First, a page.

‘What’s ahead for early intervention’
Reflections from Carey Oppenheim, EIF Chief Executive
At the Early Intervention Foundation we are getting to grips with changes small and large, from settling into our new offices in 10 Salamanca Street, just south of the river in Vauxhall – home of Portuguese eateries – and more significantly a new Prime Minister, her Ministers and future policies that will shape the early intervention agenda.
It is still early days, but there are some important signs of the likely direction ahead. The narrative has shifted from ‘life-chances’ to tackling injustice and promoting social mobility. There is a particular focus on those who are ‘just about managing’, a wider group than just the most vulnerable. The PM is chairing a new Committee on Social Reform which brings together Whitehall departments. It has only met once as yet so difficult to read the runes, but high on the agenda are likely to be lifetime learning and making progress in work, adult learning, childcare and local economic growth.
The furore over grammar schools has somewhat overshadowed an important emphasis from Justine Greening, Secretary of State for Education, on investment in skills and higher education to increase social mobility. The announcement of the new £60 million Opportunity Areas across England will be an important vehicle for early intervention. The home learning environment is likely to have renewed interest, as will children and young people’s resilience and wider life skills. This will link strongly to our own work on social and emotional skills for children at risk of poverty, supported by the Joseph Rowntree Foundation, which will generate evidence and practical tools early next year. It is also good to see the focus in the DFE Social Care Innovation programme on how targeted early support can prevent children from entering the child protection system.
There are encouraging developments at DWP where arrangements are being put in place for a new relationship support programme from April 2017. This will provide evidence-based targeted support for family relationships for the 6% most disadvantaged children, whether parents are together or separated. This initiative draws heavily on EIF’s work with Professor Gordon Harold on supporting family relationships as a route to improving outcomes for children. It should significantly increase the availability of support for relationship quality in the UK and fill a neglected aspect of early intervention activity.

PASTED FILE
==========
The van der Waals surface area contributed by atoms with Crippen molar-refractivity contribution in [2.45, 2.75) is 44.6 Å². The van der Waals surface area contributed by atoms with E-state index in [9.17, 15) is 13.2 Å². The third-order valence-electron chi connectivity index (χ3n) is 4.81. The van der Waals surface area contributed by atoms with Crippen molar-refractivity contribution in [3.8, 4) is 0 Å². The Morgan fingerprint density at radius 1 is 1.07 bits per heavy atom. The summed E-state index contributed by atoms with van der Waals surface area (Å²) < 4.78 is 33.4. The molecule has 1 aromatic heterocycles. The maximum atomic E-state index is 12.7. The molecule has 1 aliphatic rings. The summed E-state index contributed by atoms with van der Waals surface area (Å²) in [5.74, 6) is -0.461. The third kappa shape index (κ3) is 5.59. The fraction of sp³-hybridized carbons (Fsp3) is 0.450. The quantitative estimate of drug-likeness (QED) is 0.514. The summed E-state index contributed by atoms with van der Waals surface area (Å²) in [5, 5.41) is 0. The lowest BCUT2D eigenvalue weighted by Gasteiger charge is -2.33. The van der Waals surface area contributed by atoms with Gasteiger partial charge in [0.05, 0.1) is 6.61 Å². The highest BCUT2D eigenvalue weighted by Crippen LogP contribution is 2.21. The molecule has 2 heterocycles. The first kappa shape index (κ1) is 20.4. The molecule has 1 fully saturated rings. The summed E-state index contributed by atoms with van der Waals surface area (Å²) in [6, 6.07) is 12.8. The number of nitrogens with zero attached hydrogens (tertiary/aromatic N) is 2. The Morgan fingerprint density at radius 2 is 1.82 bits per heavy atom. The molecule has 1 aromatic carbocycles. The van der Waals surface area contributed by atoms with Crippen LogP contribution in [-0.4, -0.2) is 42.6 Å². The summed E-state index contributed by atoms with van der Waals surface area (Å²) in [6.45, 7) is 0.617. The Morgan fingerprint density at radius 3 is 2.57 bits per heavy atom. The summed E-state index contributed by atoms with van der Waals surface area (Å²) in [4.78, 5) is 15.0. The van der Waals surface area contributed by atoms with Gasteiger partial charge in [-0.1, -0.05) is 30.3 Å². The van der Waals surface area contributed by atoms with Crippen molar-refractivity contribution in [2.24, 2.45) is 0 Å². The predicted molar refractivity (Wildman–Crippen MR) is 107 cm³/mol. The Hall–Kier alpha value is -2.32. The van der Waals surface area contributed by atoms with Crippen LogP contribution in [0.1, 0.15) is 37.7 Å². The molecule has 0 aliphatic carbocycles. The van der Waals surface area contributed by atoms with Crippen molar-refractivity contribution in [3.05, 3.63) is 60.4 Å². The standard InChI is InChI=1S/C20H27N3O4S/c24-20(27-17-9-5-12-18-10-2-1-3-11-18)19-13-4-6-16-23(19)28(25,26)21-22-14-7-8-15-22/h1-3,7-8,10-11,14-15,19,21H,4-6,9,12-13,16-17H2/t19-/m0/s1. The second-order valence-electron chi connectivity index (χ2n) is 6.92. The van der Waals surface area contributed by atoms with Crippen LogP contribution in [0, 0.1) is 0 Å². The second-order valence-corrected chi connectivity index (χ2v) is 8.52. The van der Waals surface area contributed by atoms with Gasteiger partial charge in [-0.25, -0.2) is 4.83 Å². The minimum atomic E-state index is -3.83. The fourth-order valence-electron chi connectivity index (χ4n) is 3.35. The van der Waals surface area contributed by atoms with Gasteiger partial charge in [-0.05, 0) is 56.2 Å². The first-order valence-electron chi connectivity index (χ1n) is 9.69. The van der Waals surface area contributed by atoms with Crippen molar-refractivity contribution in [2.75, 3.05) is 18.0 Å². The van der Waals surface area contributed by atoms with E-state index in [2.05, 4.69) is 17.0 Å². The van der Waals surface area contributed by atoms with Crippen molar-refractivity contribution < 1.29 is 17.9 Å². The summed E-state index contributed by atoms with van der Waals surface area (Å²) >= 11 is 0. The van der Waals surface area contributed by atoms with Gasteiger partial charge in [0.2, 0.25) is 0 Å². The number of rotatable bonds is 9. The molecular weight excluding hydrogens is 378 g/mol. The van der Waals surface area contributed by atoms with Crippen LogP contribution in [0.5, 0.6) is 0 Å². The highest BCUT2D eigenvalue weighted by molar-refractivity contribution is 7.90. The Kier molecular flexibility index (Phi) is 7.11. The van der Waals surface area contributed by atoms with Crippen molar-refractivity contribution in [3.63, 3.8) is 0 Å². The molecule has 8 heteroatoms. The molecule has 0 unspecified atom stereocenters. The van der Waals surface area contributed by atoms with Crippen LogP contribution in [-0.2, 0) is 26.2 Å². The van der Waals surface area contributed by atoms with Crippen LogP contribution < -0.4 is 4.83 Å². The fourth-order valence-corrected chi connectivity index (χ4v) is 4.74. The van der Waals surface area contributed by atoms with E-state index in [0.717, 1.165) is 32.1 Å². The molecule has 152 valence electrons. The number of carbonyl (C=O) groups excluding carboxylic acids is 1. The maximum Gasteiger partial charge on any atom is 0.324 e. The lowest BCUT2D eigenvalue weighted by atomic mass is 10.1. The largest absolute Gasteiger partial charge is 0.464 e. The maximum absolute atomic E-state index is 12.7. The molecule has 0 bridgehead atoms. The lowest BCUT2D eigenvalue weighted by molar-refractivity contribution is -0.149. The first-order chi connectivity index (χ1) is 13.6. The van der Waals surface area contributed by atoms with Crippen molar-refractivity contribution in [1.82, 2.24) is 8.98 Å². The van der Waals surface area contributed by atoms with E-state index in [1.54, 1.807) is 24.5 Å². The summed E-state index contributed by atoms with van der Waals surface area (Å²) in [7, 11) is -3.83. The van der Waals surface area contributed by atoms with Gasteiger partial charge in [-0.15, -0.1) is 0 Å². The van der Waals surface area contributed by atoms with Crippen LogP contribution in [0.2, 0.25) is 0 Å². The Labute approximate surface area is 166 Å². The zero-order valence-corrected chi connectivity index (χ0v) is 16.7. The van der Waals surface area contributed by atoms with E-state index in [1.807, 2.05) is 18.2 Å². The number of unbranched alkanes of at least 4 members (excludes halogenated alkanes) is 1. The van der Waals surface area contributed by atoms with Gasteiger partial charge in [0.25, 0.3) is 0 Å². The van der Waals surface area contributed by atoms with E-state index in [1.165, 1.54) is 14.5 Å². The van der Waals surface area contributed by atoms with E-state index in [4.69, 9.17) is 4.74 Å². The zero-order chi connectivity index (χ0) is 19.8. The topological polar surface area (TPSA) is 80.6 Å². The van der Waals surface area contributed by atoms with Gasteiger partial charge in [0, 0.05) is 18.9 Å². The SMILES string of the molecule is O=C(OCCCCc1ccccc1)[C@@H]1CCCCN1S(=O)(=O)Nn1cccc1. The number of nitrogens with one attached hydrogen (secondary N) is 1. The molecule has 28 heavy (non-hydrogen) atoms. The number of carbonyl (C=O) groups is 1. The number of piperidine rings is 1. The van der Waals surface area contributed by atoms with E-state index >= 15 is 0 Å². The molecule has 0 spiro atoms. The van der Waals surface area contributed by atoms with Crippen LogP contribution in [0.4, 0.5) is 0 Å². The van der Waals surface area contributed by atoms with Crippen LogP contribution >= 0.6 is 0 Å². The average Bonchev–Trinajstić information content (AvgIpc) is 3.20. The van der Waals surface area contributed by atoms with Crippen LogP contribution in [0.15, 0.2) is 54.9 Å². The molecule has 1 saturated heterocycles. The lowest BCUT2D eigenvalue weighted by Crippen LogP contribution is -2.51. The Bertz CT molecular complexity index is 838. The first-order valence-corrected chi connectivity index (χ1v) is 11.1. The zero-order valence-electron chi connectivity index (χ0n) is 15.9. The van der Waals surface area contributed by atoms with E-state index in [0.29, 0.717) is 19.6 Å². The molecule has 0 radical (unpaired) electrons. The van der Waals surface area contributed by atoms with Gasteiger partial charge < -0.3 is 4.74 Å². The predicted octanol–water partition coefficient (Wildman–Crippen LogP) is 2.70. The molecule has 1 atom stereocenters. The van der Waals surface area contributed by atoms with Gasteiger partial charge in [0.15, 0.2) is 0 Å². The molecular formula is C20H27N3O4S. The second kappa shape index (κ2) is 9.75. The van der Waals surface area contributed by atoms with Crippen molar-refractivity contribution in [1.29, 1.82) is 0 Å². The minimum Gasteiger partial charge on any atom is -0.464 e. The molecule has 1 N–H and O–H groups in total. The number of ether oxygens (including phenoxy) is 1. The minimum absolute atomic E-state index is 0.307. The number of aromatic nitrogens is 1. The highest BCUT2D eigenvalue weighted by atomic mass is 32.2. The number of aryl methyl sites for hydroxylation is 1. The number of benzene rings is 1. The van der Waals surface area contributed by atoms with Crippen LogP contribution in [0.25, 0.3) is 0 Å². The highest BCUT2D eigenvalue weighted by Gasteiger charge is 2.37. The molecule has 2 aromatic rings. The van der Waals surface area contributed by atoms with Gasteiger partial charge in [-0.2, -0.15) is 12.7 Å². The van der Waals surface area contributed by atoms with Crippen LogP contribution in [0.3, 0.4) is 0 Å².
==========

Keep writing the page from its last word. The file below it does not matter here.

In October the much awaited Troubled Families national evaluation reported that the programme had no significant impact on the range of intended outcomes. It is worth noting, however, that impact measurement is not a straightforward task. Troubled Families is not a single programme in the usual sense, it involves system-wide change and there is much variation in local delivery. The point of evaluation is to improve, not to prove – there are important lessons to be drawn from this work.
November saw a milestone for a Government decision on the future of mandation for Health Visitor checks pass largely unnoticed, despite huge local interest in retaining the checks as the spine of the Healthy Child Programme. Unless the Government changes course, the ‘sunset clause’ will bring the statutory requirement for these checks to an end in March 2017, but time for the political process to approve any change is running out. Is there life for Health Visiting Services and the HCP without mandated checks? We hope we don’t have to find out.
In the run up to the Autumn Statement we met with the Chief Secretary to the Treasury, David Gauke MP, armed with EIF’s updated analysis on the cost of late intervention spending to help make the case for early intervention. The total cost remains at nearly £17 billion per year in England and Wales – equivalent to £287 per person, but with a big increase in expenditure on domestic violence due to the rise in reported incidents. Indeed, the growing extent to which domestic abuse impacts on early help, children’s social care and policing makes it an urgent priority for effective early intervention.
A much changed world? Maybe, but early intervention is as important now as it ever was.